Today, the House Energy and Commerce Committee, Subcommittee on Communications and Technology marked up and reported out Chairman Mike Doyle’s (D-PA) bill, “Save the Internet Act,” (H.R. 1644) to restore the Federal Communications Commission’s 2015 Open Internet Order that created the agency’s strong net neutrality rules. Public Knowledge supports passage of H.R. 1644 (and its Senate companion bill, S. 682), and commends Chairman Doyle and full Energy and Commerce Chairman Frank Pallone (D-NJ) for taking decisive action to restore strong net neutrality protections for consumers.
The following can be attributed to Phillip Berenbroick, Senior Policy Counsel at Public Knowledge:
“Today's vote by the Subcommittee to approve the Save the Internet Act is a critical step for Congress to restore strong net neutrality consumer protections. Members of the Subcommittee have carefully weighed the issues and listened to the more than 80 percent of Americans who consistently say they support restoring the protections the FCC adopted in the 2015 Open Internet Order.
“Since the FCC repealed its Open Internet Order in 2017, broadband providers have slowly and carefully moved to erode the concepts of net neutrality in their business practices and their advocacy. The Save the Internet Act would restore net neutrality protections nationwide. We urge members of the House to support this bill and encourage every American to demand that their Representatives vote to approve it immediately.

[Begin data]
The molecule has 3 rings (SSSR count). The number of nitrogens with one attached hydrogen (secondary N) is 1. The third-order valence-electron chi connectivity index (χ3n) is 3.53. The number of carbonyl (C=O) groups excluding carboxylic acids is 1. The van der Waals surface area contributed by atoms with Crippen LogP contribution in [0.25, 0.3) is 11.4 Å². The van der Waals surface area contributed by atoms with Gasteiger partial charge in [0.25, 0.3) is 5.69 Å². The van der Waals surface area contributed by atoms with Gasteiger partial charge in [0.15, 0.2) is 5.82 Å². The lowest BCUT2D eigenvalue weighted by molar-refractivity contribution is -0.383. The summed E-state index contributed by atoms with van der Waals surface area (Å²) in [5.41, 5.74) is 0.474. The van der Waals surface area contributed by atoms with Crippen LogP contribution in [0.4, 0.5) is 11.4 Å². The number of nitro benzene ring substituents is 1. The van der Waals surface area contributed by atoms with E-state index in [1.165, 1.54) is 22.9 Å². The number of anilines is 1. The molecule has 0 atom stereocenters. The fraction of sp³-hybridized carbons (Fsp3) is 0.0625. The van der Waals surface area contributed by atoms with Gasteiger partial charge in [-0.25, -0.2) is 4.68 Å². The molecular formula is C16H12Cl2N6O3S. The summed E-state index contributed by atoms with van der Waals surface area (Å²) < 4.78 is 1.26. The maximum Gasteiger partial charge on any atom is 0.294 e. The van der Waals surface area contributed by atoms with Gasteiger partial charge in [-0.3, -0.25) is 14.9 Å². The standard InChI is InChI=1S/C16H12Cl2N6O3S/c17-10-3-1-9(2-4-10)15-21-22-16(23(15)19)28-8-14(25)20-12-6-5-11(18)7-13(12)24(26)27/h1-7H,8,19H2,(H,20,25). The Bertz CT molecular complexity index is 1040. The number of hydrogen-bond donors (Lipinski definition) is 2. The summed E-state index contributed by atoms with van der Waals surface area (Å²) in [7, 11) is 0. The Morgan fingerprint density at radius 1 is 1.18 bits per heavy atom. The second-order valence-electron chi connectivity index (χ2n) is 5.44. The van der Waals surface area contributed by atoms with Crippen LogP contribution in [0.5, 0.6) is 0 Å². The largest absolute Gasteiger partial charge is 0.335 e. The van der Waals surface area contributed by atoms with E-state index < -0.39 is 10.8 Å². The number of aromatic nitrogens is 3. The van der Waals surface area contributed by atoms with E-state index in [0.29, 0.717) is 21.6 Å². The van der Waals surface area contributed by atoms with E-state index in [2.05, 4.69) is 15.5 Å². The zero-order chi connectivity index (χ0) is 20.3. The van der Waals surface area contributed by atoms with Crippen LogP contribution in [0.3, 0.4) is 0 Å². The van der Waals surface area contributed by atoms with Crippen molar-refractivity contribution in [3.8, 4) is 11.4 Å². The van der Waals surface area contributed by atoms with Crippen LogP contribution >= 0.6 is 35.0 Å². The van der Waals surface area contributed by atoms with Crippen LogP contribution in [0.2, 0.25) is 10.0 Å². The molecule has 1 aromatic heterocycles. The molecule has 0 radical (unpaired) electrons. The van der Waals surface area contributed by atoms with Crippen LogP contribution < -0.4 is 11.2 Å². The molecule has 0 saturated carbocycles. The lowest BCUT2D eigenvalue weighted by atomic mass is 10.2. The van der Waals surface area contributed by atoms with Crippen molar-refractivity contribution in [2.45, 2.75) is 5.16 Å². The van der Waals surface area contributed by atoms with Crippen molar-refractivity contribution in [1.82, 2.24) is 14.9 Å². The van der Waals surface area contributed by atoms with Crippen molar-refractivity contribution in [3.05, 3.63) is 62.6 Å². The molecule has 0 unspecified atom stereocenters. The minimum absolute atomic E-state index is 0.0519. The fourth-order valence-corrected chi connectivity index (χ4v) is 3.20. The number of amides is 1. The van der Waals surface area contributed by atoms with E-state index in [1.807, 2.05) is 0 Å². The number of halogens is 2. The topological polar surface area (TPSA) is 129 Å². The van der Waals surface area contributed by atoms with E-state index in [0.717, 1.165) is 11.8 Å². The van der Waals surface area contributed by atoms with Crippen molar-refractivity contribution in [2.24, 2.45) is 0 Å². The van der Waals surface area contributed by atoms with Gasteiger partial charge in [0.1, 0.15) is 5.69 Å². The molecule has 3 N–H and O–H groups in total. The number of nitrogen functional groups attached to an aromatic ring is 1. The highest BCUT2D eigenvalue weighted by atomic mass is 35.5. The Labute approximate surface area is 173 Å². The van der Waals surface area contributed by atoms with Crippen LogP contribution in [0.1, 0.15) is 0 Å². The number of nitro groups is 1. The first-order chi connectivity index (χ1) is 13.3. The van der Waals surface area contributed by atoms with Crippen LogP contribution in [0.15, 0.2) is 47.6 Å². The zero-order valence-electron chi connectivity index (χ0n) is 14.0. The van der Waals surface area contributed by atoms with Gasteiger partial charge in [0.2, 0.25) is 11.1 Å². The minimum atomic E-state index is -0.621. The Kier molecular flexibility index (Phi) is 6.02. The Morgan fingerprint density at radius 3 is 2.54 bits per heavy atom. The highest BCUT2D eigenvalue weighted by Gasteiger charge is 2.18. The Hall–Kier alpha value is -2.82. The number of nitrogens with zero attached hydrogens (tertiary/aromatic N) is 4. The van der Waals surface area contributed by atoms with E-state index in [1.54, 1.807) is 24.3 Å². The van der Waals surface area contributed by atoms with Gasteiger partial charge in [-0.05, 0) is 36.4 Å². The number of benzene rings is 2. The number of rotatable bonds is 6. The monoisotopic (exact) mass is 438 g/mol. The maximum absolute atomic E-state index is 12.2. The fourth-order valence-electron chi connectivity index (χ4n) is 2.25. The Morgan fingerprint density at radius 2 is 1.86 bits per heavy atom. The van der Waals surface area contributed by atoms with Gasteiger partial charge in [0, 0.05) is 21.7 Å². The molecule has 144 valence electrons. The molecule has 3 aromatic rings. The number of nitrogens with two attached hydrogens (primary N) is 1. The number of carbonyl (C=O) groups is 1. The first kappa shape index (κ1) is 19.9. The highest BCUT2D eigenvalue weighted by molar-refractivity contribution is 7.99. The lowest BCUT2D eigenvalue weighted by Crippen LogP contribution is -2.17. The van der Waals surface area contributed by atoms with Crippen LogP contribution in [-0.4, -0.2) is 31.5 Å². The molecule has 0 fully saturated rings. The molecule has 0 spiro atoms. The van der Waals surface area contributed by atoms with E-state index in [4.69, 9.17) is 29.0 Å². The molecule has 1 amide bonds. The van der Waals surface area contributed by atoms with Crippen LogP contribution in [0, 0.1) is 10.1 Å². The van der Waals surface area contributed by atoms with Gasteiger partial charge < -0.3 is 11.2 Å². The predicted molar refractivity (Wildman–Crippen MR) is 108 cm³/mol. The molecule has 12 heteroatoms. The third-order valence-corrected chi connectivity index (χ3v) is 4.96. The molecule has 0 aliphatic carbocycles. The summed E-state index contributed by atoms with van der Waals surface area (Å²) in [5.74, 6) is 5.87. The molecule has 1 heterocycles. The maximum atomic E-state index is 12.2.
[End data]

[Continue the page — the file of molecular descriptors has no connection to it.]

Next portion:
“Most importantly, the Subcommittee approved the bill without adding harmful amendments that would gut the FCC’s authority to protect consumers, promote competition, incentivize innovation, and help close the digital divide. Now, the full Energy and Commerce Committee should move quickly to markup the Save the Internet Act and report a clean bill out for consideration on the floor of the House of Representatives.”
For more information on why Americans need strong net neutrality protections, please view our recent blog post, “Broadband Providers Are Quietly Taking Advantage of an Internet Without Net Neutrality Protections.” You may also view our intervenors’ brief for more details on Public Knowledge’s work to overturn the FCC’s 2017 repeal of net neutrality protections in court.
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